Saturday, January 21, 2012

A History of American Political Parties, Part II

Read Part I

The Era of Good Feelings - a name given to the 2-term presidency of James Monroe - came to a screeching halt with the end of his time in office in 1825.  For the past quarter century, the United States had effectively been a 1-party democracy, controlled by the so-called Democratic-Republicans.  This party had been founded by Thomas Jefferson in the 1790's as a populist movement focusing on states' rights and a limited federal government.  It had consolidated its influence over the U.S. political system with Jefferson's presidential victory in 1800 over John Adams.  Adams'  party, the Federalists, had very quickly fallen apart, and didn't even bother running a candidate against James Monroe in 1820.

In 1824, four major candidates of the Democratic-Republican camp ran for president - Henry Clay, William Crawford, John Quincy Adams, and Andrew Jackson.  Three were southerners; only Adams came from a northern state.

With four well-known and widely-liked candidates from the same party all running against each other - effectively splintering the party - the election results were unlike anything we can imagine today.  Clay won 13% of the popular vote and 37 electoral votes.  Crawford won a slightly lower percentage of the popular vote, but took 41 electoral votes.  Adams, whose father had been the only Federalist president, took virtually all of New England (the old Federalist stronghold), and garnered 84 electoral votes.  Finally, Jackson took 41% of the popular vote, including most of the southern states, and won the most electoral votes, with 99.

However, because of the 12th Amendment, which had been passed after the divisive 1796 and 1800 elections, none of the candidates won the presidency.  The 12th Amendment requires that the winning candidate carry a majority of the electoral vote, regardless of popular vote percentages.  In this election, 131 electoral votes would have been needed to win a majority.  So with none of the candidates getting enough electoral votes to win, the election had to be decided by the House of Representatives, as stipulated in the 12th Amendment.  This is the only time in U.S. history that this has happened.

Considering that he won the most popular votes, along with the most electoral votes, Andrew Jackson expected to win the vote in the House.  However, because the stipulation of the 12th Amendment states that only the top three candidates can be considered in a House run-off, Henry Clay (who got the least electoral votes) was not on this congressional ballot.  Clay was not only the Speaker of the House, but also a major political enemy of Andrew Jackson.  Because of his status in the House, he was able to convince a number of representatives to vote for Adams instead of Jackson.  For his part, Adams agreed to make Clay his Secretary of State if Clay could help him win.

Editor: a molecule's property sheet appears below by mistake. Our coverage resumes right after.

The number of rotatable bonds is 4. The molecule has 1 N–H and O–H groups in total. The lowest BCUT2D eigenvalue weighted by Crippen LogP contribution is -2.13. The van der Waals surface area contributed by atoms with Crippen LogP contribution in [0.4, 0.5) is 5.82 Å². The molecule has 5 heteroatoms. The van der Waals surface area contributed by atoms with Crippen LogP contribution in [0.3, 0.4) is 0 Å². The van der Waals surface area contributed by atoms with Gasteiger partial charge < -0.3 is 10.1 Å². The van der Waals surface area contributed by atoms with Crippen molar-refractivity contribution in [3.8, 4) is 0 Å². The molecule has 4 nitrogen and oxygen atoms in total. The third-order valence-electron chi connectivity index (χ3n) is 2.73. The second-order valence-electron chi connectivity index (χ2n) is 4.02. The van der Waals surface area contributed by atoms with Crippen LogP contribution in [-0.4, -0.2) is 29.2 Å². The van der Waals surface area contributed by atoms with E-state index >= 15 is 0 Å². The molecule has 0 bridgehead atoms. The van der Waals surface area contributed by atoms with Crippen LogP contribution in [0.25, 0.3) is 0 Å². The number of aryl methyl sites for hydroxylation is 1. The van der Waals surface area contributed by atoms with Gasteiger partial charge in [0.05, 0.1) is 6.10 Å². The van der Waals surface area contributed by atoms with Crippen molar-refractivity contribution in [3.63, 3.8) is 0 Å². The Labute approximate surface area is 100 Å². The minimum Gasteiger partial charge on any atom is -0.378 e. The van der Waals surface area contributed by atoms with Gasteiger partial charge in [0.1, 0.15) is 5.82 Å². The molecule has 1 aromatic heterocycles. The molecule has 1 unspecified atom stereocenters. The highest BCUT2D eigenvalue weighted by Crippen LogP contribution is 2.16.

The backroom bargaining paid off.  In a shocking turn of events, Adams ended up winning the House run-off, with Jackson left wondering how he had been outfoxed.  Adams immediately named Clay as his Secretary of State, and considering that the previous three Secretaries of State had gone on to win the following  presidential election, this was seen as Adams' way of effectively naming Clay as his presidential successor.

As a result of this highly divisive presidential election, the prevailing Democratic-Republican party began to splinter.  Jackson accused Adams and Clay of unethical backroom deals (which was probably a fair accusation), and the faction supporting Jackson began to form itself into a new party, called the Democratic Party.  Their main platforms included Manifest Destiny - the notion that Americans had a God-given right to the unsettled territories of North America; a free market economy; opposition to national banks, and even, for some Democrats, all banks; and a patronage system that rewarded political supporters with government-appointed jobs.

Supporters of Adams and Clay, on the other hand, began to refer to themselves as the Anti-Jackson party, or the National Republicans.  Unlike their Jacksonian counterparts, they did not believe the U.S. should worry about expansion into new territories (Manifest Destiny), but should instead focus on strengthening the existing United States.  They believed in a strong national bank, as well as tariffs on trade goods to bring revenue into the federal government.  This revenue, in turn, could be used to subsidize internal improvements like roads and bridges and canals.  Where the Jacksonians tended to be focused on agriculture and territory expansion, the Adams-Clay faction focused more on the economy and growth of cities.

In 1828, Adams and Jackson faced off once again, and this time it was no contest.  Jackson, who had gained enormous popularity during the previous four years, defeated the incumbent Adams in a landslide, winning every state outside of New England, as well as Pennsylvania and New York - traditional strongholds for Adams.

As a result of this dramatic repudiation of John Quincy Adams, and the growing strength of the populist Democratic Party headed by Andrew Jackson, the burgeoning National Republican party was halted in its tracks, and basically fell apart before it ever really got started.

Out of its ashes, in the early 1830's, would rise the ill-fated Whig Party, which would see two men elected president, but would also suffer both their deaths in office.

Read Part III

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